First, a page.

We have to turn to the designer’s role within a holistic worldview. For designers generally and for architects in particular the professional focus is on the manipulation of the human environment to provide the various artifacts, from tools to shelter, from food to pharmaceuticals that support the material quality of our lives. Because of this, the consideration of the relationships between the individual, society, technology and the natural order must be central. Unraveling the complex interrelationships within the sphere of the designed and manufactured accompaniments to life and the social mores and purposes they serve is difficult without adopting an already predetermined belief based explanation system that is locked into the currently prevalent political, sociological and economic mindset. Here I shall try to break out of these conventions.
Though quite different questions, the “what” and the “how” of making must be considered at the same time. What we need to make is a short form of “what we need to make in order to sustain the way we wish to live”. This should be a considered, holistic and long-term view rather than merely the expedient and improvised management of desires, fads and addictions.
Design, like art, is an essential part of all our lives. It may be thought of as the extension of our day to day decision making into the longer term. We create artefacts and environments to meet our habitual desires and serve our habitual purposes. The imagining of new possibilities for these artefacts and environments, based on the experience of what has been made before and a vision of what might be possible in the future, is the core of the design process.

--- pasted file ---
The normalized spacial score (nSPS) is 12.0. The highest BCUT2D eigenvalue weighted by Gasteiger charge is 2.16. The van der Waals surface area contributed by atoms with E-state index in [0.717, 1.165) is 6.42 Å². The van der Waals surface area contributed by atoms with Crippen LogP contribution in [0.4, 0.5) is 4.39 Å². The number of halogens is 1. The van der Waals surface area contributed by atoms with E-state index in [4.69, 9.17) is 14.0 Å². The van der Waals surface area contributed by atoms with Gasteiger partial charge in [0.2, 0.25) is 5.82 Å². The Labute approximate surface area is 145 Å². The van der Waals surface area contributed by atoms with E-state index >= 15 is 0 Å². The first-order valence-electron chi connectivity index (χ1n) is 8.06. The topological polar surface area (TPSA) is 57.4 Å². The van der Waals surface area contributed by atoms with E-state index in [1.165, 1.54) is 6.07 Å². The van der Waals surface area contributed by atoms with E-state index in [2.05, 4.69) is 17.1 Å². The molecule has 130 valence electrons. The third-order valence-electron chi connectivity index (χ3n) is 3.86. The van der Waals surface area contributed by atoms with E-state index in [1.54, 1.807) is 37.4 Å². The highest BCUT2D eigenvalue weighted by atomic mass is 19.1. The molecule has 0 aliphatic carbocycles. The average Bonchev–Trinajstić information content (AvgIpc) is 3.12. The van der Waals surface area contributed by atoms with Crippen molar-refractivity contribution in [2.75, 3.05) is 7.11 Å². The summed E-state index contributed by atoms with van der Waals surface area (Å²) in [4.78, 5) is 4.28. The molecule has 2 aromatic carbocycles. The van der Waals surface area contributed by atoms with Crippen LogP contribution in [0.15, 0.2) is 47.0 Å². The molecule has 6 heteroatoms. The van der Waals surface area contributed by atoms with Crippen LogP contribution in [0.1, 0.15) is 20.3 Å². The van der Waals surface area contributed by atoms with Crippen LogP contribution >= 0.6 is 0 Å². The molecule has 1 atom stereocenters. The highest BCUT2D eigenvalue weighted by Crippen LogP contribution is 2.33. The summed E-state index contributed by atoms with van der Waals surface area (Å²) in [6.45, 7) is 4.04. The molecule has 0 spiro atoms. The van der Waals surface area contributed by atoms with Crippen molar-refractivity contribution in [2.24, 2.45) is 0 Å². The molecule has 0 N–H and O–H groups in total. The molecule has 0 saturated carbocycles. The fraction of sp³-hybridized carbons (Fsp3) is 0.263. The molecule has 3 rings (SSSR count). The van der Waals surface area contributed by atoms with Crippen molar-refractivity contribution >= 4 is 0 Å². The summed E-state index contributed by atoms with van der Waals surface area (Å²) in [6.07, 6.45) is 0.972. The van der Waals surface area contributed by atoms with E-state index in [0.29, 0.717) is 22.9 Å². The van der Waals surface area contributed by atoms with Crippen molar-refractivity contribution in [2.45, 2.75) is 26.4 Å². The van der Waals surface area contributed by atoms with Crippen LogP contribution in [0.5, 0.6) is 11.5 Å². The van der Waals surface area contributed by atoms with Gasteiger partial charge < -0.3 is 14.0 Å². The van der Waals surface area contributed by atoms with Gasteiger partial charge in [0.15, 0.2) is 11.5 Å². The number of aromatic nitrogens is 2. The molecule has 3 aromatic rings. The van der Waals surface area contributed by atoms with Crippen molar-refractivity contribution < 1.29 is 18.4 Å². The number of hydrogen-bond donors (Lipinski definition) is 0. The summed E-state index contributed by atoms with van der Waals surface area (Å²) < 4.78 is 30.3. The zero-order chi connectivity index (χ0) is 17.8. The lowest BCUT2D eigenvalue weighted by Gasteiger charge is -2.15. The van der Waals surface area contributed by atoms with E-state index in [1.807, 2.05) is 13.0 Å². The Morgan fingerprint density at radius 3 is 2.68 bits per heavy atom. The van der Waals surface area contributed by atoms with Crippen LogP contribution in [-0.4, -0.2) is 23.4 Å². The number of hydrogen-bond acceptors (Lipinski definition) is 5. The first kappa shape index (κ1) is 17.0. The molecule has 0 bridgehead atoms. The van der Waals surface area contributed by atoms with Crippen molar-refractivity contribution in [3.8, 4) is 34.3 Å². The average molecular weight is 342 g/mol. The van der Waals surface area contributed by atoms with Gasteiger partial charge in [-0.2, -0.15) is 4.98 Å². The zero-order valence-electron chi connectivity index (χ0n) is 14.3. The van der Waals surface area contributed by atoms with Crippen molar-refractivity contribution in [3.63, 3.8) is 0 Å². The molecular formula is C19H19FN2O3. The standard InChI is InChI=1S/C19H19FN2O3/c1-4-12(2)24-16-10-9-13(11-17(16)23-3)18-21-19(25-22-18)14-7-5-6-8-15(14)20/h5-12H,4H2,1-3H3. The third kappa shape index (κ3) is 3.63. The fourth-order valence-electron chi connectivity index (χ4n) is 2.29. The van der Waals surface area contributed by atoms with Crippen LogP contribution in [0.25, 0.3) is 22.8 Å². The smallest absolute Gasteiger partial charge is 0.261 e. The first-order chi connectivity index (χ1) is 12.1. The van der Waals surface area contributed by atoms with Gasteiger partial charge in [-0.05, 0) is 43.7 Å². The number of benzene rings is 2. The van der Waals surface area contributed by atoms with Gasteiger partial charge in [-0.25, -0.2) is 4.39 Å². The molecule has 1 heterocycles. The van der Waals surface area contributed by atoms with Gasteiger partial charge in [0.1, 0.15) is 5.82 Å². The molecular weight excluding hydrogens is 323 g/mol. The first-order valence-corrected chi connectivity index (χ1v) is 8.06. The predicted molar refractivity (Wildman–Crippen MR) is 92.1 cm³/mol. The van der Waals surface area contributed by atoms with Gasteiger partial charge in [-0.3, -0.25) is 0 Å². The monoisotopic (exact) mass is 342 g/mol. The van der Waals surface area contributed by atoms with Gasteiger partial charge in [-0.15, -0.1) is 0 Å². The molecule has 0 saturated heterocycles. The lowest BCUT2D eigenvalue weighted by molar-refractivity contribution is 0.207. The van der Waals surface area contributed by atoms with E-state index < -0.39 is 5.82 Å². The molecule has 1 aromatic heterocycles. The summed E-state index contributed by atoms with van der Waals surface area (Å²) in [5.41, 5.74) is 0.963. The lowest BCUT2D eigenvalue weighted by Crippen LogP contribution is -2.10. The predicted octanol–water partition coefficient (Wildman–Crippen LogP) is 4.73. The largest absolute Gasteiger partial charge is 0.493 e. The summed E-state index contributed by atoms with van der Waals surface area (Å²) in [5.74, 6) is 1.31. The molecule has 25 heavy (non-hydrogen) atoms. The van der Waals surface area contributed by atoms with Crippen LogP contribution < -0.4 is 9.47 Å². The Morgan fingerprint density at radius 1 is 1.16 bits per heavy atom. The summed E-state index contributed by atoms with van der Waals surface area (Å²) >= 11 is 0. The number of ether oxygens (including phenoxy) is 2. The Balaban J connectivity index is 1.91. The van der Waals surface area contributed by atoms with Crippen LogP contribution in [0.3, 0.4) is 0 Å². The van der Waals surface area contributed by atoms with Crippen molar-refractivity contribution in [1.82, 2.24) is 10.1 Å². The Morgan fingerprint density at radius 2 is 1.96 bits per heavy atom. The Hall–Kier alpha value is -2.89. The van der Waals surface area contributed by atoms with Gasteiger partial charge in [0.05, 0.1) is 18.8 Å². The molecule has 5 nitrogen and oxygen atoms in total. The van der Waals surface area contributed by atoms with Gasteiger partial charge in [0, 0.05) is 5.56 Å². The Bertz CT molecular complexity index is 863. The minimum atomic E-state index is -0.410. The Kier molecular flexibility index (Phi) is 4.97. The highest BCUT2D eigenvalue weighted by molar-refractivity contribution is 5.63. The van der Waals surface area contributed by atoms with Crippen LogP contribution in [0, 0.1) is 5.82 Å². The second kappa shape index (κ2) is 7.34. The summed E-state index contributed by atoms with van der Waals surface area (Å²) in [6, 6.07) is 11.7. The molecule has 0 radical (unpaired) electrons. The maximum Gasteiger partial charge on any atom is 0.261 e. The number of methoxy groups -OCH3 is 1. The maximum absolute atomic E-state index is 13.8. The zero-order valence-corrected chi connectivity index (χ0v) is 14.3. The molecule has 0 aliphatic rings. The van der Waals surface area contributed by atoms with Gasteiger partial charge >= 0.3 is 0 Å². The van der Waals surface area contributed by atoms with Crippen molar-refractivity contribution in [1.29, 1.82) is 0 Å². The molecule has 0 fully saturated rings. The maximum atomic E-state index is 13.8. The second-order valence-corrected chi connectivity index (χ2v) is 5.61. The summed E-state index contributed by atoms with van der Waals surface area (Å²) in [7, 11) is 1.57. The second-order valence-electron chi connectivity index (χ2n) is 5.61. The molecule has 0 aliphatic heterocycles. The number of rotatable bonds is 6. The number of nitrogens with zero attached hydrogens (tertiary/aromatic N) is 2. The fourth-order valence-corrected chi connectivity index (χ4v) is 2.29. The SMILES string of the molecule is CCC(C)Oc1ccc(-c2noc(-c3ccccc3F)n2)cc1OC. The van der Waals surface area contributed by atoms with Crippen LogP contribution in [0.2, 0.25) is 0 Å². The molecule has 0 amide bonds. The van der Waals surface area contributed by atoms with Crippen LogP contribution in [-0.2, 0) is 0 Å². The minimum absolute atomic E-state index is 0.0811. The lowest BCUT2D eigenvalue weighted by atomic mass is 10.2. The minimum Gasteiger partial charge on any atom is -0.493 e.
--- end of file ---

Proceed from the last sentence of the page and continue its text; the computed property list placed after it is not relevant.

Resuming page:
The idea that there are two opposed world views that may be characterised as ‘techno’ and ‘Eco’ is intuitive. The two belief systems are both viewpoints and standpoints that persuade their devotees which way to interpret a situation, argument or body of observation that may be otherwise either difficult to interpret or prove, or is on a knife edge in the balance of its implications. Such strongly held core beliefs sometimes allow a sliver of doubt to inform and justify a strong opinion.
So what does this rather inelegant diagram mean? Well, at its heart is the notion that the central preoccupation of most people is to secure and strike an acceptable balance between wellbeing and livelihood. Even the waitress or bank teller who sees the pay cheque at the end of the week as the only reward for a service sullenly dispensed, is exercising some kind of aspiration towards this balance of goals. Continue reading Life goals: the diagram explained
I’m at a crossroads of sorts. The opportunity exists to grasp my own destiny, granted not for long, but it brings up a lot of questions that I have fudged in the past. Realistically from my present perspective I’ve got about 20 active years at most before memory loss and incontinence set in. I’m a bit like those people who suddenly realise that they don’t have long to live because of some life threatening illness. Well, maybe not quite as bad as that, but sobering anyway. To get to the point, however, what should I do to bring meaning to my life and stop the inexorable drift into safe inactivity?
Here its very cold by UK standards so maybe the brain has slowed. Truth is I’ll have more to say later, so I hope for more visits soon.
Just getting started on this, but should be interesting content soon.